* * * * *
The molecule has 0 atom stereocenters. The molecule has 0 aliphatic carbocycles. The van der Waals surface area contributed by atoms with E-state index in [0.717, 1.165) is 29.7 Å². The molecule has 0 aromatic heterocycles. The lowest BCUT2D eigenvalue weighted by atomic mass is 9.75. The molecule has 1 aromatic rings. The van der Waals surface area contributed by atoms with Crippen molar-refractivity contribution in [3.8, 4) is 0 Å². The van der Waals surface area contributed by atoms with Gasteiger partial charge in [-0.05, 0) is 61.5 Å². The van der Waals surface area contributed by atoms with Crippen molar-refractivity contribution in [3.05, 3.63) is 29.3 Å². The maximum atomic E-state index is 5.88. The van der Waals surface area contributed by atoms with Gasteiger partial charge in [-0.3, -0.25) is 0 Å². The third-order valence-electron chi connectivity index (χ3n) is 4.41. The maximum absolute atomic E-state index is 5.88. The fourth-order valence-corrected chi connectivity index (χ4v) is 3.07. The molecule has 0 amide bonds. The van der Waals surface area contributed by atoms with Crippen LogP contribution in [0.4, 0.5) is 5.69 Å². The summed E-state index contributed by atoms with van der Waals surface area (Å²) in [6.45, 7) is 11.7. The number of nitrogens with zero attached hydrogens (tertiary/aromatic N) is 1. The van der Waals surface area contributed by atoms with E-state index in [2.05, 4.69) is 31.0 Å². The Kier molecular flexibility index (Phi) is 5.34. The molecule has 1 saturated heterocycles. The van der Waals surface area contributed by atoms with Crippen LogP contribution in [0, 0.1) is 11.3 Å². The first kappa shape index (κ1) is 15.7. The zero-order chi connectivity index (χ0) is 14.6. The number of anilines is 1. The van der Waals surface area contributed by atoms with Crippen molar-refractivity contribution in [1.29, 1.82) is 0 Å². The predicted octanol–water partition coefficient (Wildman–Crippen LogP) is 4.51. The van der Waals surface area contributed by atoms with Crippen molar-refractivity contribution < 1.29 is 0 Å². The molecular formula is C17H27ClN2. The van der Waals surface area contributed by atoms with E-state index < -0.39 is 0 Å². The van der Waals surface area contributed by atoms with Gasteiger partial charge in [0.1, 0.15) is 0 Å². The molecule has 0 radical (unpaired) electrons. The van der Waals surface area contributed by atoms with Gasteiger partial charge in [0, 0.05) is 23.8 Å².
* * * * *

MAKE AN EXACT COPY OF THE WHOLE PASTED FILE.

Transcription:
The molecule has 0 atom stereocenters. The molecule has 0 aliphatic carbocycles. The van der Waals surface area contributed by atoms with E-state index in [0.717, 1.165) is 29.7 Å². The molecule has 0 aromatic heterocycles. The lowest BCUT2D eigenvalue weighted by atomic mass is 9.75. The molecule has 1 aromatic rings. The van der Waals surface area contributed by atoms with Crippen molar-refractivity contribution in [3.8, 4) is 0 Å². The van der Waals surface area contributed by atoms with Gasteiger partial charge in [-0.05, 0) is 61.5 Å². The van der Waals surface area contributed by atoms with Crippen molar-refractivity contribution in [3.05, 3.63) is 29.3 Å². The maximum atomic E-state index is 5.88. The van der Waals surface area contributed by atoms with Gasteiger partial charge in [-0.3, -0.25) is 0 Å². The third-order valence-electron chi connectivity index (χ3n) is 4.41. The maximum absolute atomic E-state index is 5.88. The fourth-order valence-corrected chi connectivity index (χ4v) is 3.07. The molecule has 0 amide bonds. The van der Waals surface area contributed by atoms with Crippen LogP contribution in [0.4, 0.5) is 5.69 Å². The summed E-state index contributed by atoms with van der Waals surface area (Å²) in [6.45, 7) is 11.7. The number of nitrogens with zero attached hydrogens (tertiary/aromatic N) is 1. The van der Waals surface area contributed by atoms with E-state index in [2.05, 4.69) is 31.0 Å². The Kier molecular flexibility index (Phi) is 5.34. The molecule has 1 saturated heterocycles. The van der Waals surface area contributed by atoms with Crippen LogP contribution in [0, 0.1) is 11.3 Å². The first kappa shape index (κ1) is 15.7. The zero-order chi connectivity index (χ0) is 14.6. The number of anilines is 1. The van der Waals surface area contributed by atoms with Crippen molar-refractivity contribution in [1.29, 1.82) is 0 Å². The predicted octanol–water partition coefficient (Wildman–Crippen LogP) is 4.51. The van der Waals surface area contributed by atoms with Crippen molar-refractivity contribution < 1.29 is 0 Å². The molecular formula is C17H27ClN2. The van der Waals surface area contributed by atoms with E-state index < -0.39 is 0 Å². The van der Waals surface area contributed by atoms with Gasteiger partial charge in [0.1, 0.15) is 0 Å². The molecule has 0 radical (unpaired) electrons. The van der Waals surface area contributed by atoms with Gasteiger partial charge in [0, 0.05) is 23.8 Å².